Weekly Human Rights News: 28-04-23
This week’s human rights news includes our evidence submissions on Covid and the Refugee Ban Bill and a challenge to an autism assessment policy.
We talked to staff at Swansea Council about human rights in practice
Did you know Swansea is a human rights city? This means the local authority have committed to putting human rights at the heart of everything they do. They contacted BIHR to support their senior staff with embedding human rights across all their organisations and in their policy development and delivery.
On Wednesday 26th April, Senior Human Rights Officer Katrin led an online workshop covering key rights and what they could look like in practice.
We gave evidence to the Independent Commission on UK Public Health Emergency Powers
The Independent Commission on UK Public Health Emergency Powers is working to “review the UK's legislative framework and institutional arrangements, alongside Government decision-making during the Covid-19 pandemic.” It will publish a report on its findings in autumn 2023 to help inform planning for future public health emergencies.
On Friday 28th April, our CEO, Sanchita, gave evidence to the Commission, focusing on the way human rights were impacted by the laws created and used during Covid.
We sent evidence to the Joint Committee on Human Rights about the Refugee Ban Bill
The Joint Committee on Human Rights (JCHR) is currently carrying out legislative scrutiny into the Illegal Migration Bill (better known as the Refugee Ban Bill). This is a process where they look closely at a proposed law and make suggestions for changes. As part of this, they put out a Call for Evidence asking people to address specific questions about the Bill.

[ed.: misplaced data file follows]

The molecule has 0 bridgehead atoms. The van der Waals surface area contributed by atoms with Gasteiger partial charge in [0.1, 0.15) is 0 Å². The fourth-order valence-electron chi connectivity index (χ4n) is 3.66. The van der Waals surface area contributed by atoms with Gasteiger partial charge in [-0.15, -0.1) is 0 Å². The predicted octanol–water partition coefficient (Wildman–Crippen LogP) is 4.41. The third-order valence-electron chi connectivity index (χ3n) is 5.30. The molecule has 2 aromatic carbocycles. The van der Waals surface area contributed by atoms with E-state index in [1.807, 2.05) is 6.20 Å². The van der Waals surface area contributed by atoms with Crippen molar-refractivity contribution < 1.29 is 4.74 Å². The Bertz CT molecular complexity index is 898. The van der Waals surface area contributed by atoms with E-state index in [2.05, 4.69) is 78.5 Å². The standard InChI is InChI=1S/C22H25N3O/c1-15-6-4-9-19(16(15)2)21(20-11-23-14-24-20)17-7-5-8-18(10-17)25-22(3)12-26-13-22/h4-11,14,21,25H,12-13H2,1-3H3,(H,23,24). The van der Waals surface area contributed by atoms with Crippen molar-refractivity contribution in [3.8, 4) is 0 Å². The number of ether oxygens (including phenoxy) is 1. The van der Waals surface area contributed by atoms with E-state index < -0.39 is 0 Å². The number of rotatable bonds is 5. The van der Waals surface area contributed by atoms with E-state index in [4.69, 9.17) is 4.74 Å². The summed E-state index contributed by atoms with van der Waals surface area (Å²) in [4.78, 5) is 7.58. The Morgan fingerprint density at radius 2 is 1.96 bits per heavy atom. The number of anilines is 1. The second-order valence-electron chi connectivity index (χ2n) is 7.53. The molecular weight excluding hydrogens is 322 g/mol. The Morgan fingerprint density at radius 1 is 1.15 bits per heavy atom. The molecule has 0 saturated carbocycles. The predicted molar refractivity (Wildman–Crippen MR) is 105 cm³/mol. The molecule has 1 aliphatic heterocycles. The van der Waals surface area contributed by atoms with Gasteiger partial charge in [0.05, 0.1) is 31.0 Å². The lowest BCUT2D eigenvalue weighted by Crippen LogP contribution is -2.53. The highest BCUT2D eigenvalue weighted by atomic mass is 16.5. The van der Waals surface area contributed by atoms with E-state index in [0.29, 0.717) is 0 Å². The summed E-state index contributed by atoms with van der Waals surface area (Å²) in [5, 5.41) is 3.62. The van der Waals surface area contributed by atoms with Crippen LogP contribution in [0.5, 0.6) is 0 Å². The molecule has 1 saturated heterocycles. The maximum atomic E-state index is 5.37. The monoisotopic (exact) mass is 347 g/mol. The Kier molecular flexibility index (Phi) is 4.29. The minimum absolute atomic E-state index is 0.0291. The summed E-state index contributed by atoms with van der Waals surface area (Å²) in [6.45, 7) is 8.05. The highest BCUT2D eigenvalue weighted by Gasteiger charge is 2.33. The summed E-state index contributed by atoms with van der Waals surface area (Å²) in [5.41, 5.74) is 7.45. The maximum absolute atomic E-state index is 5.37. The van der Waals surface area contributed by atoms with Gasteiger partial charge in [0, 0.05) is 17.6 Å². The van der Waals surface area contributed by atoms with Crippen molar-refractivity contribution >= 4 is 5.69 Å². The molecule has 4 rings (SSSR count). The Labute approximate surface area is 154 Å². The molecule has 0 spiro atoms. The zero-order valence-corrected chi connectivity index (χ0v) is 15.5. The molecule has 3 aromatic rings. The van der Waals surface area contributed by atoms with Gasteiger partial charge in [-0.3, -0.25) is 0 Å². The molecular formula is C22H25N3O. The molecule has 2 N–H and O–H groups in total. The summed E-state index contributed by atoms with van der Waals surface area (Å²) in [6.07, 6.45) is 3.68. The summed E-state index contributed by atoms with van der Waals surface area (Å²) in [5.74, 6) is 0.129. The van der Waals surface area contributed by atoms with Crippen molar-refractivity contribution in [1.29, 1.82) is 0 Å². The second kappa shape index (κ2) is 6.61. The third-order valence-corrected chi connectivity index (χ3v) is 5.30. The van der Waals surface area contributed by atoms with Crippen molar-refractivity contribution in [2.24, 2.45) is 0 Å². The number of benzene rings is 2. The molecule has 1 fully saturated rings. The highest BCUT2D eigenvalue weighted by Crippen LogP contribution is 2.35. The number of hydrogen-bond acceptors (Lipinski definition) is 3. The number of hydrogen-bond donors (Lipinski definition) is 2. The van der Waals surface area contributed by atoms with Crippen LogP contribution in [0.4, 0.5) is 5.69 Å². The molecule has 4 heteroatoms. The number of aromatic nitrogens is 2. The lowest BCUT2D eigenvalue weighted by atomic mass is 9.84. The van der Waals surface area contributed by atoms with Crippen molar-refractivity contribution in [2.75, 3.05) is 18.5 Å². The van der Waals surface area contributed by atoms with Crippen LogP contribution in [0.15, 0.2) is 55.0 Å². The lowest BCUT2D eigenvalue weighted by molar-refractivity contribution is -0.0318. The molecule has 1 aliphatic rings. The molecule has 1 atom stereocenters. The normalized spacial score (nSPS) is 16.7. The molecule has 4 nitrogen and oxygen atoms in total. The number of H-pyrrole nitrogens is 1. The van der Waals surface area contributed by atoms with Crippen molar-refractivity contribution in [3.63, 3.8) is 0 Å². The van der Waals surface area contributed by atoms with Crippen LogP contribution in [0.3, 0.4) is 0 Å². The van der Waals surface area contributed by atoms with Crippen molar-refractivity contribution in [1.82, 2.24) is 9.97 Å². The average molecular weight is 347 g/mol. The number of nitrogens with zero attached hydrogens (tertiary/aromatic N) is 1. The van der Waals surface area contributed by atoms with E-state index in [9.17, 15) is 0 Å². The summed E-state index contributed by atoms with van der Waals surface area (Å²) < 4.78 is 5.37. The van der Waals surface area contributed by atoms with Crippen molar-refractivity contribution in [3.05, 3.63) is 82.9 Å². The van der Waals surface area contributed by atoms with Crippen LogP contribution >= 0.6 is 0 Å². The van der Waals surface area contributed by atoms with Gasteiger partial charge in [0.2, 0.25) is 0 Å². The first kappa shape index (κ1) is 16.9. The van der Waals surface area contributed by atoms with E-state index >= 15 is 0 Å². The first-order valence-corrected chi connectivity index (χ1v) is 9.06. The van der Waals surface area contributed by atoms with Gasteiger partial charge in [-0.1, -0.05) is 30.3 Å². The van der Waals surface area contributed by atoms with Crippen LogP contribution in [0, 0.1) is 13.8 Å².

We sent evidence to the Committee highlighting our concerns about the way the Bill would impact people’s human rights.
News from Elsewhere
People seeking asylum appealed against the decision that the Rwanda policy is lawful
Monday 24th April marked the start of four days of hearings, in which the Court of Appeal was asked to decide whether the High Court was wrong to say the Rwanda policy is lawful. The High Court’s decision was being appealed on multiple grounds, including whether it applied the right test to see if people’s Article 3 right to be free from inhuman or degrading treatment was at risk. The Court has not yet announced its decision.
Deliveroo riders appealed against the decision that they are not “workers”
On Tuesday 25th and Wednesday 26th April, the Supreme Court heard an appeal against a decision that Deliveroo riders in Camden are not classified as workers. This means they can’t join a trade union, which they say is a breach of their Article 11 right to assembly and association. The Supreme Court has not yet handed down its judgment.
A family has challenged new autism assessment criteria
Rook Irwin Sweeney, the solicitors representing a family, sent a letter before action challenging Bristol, North Somerset and South Gloucestershire Integrated Care Board’s new autism assessment criteria. The letter explains the criteria means children and young people can only be referred for an autism assessment if their education placement is breaking down; their family unit is at risk of breakdown; they’re on a care or child protection plan; they are open to mental health services with severe and enduring mental health difficulties; they are involved with youth offending services or engaged in repeated offending behaviours; or they have very low levels of communication.
The family say this means some people will never be assessed for autism and this is a breach of their Article 8 rights as it concerns an essential aspect of their right to private life – whether or not they are autistic.
They have asked that the Care Board remove the criteria and confirm they will review funding for autism assessment services and review new NHS England guidance.
Get our newsletter
Get monthly updates on UK human rights law and our work, resources and events sent straight to your inbox.